The Berkeley High School (BHS) community should be appalled by the administration’s decision to not sanction a fall Spirit Week. The attempt at curtailing the usual chaos that the infamous Rally Day brings is really going to prevent students from getting help for fear of retribution. If BHS admin wants to create a safe environment, as they claim, a new kind of Spirit Week must be sanctioned.
Rally Day has been a dangerous and unsustainable event for a long time. Within the last couple of years, the tradition has changed. What used to be a way to incorporate fun into an otherwise difficult pre-midterms lull has morphed into a nightmare for students and staff alike. It makes sense that BHS admin would be concerned about this kind of behavior.
While the fear is valid, the way in which it is being handled is not helpful. Time and time again, it has been proven that methods of abstinence against potentially harmful behavior are ineffective. Whether it is sex education or anti-drug lectures, being told not to do something has not helped prevent it, but led to people — especially teenagers — partaking in more dangerous methods.
A compromise needs to be found. While the school cannot condone the violence and disarray that Rally Day usually brings, total cancelation is not the answer. A solution can be found, and one way to do so would be to gather a council of both staff and students to discuss safe alternatives. By bringing together the ideas of youth and staff, we can work to create something new: a better way to show school spirit that won’t feel so catastrophic.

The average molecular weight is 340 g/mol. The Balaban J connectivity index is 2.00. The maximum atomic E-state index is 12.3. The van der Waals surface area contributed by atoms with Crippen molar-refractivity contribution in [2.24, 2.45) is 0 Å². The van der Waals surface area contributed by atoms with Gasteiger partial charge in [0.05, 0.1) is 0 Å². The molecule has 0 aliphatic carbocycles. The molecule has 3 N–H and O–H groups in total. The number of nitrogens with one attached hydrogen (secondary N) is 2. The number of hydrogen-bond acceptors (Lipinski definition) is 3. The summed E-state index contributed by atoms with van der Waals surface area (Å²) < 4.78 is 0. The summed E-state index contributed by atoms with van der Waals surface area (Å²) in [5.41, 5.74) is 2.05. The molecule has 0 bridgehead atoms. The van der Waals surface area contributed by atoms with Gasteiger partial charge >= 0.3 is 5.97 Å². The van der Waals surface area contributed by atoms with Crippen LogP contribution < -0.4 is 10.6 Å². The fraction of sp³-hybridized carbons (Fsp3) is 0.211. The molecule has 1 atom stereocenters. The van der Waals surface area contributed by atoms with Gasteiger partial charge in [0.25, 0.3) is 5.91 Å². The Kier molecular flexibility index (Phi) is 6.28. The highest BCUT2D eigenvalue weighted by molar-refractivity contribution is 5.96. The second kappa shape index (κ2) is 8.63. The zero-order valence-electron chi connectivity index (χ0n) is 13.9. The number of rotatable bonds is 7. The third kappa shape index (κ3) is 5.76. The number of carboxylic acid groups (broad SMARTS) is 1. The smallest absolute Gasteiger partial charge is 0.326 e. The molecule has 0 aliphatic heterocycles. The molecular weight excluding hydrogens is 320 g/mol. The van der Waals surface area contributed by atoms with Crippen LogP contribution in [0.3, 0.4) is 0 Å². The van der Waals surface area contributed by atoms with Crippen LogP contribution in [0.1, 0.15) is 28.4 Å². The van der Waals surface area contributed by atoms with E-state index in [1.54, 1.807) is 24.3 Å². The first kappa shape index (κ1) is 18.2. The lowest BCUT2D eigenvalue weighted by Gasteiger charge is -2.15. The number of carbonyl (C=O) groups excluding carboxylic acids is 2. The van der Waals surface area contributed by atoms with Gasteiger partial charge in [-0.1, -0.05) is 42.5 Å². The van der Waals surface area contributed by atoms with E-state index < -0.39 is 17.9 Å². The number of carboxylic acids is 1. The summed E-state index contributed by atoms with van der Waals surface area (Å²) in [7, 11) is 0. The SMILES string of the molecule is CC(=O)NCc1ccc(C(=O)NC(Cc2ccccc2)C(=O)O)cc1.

Because of the harsh punishments enlisted to keep students under control, if something dangerous ends up happening on an unsanctioned Rally Day, students won’t feel safe coming to staff for help.
In a school-wide email titled “BHS Spirit Week Communication,” BHS principal Juan Raygoza wrote, “We will document students’ violations and consequences in their permanent records at BHS and communicate them to prospective colleges and universities.” In theory, punishing students for violating the decision to cancel fall Rally Day makes sense. It would keep unruly students at bay while not having to directly deal with individual cases, right? However, what about those students who may choose to partake but then experience some form of harm? Will they reach out for help, or will these harsh guidelines steer them away from getting the assistance they need?
BHS’s main priority should always be safety, for both staff and students. Although the school may think canceling fall Spirit Week keeps people safe, in reality, it could end up backfiring and causing the same amount of harm, except this time, students will no longer have a safe outlet to which they can reach out.